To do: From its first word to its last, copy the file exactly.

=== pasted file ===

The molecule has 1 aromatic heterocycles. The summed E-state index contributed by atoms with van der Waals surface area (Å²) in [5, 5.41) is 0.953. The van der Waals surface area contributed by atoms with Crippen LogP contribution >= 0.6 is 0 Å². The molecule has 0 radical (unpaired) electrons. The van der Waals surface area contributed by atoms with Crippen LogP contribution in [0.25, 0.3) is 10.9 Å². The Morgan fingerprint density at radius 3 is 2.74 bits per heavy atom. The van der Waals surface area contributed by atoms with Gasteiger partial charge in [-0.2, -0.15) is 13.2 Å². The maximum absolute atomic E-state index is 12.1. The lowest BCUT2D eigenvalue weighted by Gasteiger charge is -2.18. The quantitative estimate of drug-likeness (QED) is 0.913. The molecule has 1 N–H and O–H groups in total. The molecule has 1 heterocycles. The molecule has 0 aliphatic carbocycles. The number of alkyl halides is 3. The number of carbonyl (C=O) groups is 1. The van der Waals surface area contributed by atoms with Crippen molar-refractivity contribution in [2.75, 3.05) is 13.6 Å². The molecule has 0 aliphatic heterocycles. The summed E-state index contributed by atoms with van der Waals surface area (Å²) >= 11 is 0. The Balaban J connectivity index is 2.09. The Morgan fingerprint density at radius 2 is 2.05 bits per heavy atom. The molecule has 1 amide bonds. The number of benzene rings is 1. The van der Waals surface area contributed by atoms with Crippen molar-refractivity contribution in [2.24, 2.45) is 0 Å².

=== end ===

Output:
The molecule has 1 aromatic heterocycles. The summed E-state index contributed by atoms with van der Waals surface area (Å²) in [5, 5.41) is 0.953. The van der Waals surface area contributed by atoms with Crippen LogP contribution >= 0.6 is 0 Å². The molecule has 0 radical (unpaired) electrons. The van der Waals surface area contributed by atoms with Crippen LogP contribution in [0.25, 0.3) is 10.9 Å². The Morgan fingerprint density at radius 3 is 2.74 bits per heavy atom. The van der Waals surface area contributed by atoms with Gasteiger partial charge in [-0.2, -0.15) is 13.2 Å². The maximum absolute atomic E-state index is 12.1. The lowest BCUT2D eigenvalue weighted by Gasteiger charge is -2.18. The quantitative estimate of drug-likeness (QED) is 0.913. The molecule has 1 N–H and O–H groups in total. The molecule has 1 heterocycles. The molecule has 0 aliphatic carbocycles. The number of alkyl halides is 3. The number of carbonyl (C=O) groups is 1. The van der Waals surface area contributed by atoms with Crippen molar-refractivity contribution in [2.75, 3.05) is 13.6 Å². The molecule has 0 aliphatic heterocycles. The summed E-state index contributed by atoms with van der Waals surface area (Å²) >= 11 is 0. The Balaban J connectivity index is 2.09. The Morgan fingerprint density at radius 2 is 2.05 bits per heavy atom. The molecule has 1 amide bonds. The number of benzene rings is 1. The van der Waals surface area contributed by atoms with Crippen molar-refractivity contribution in [2.24, 2.45) is 0 Å².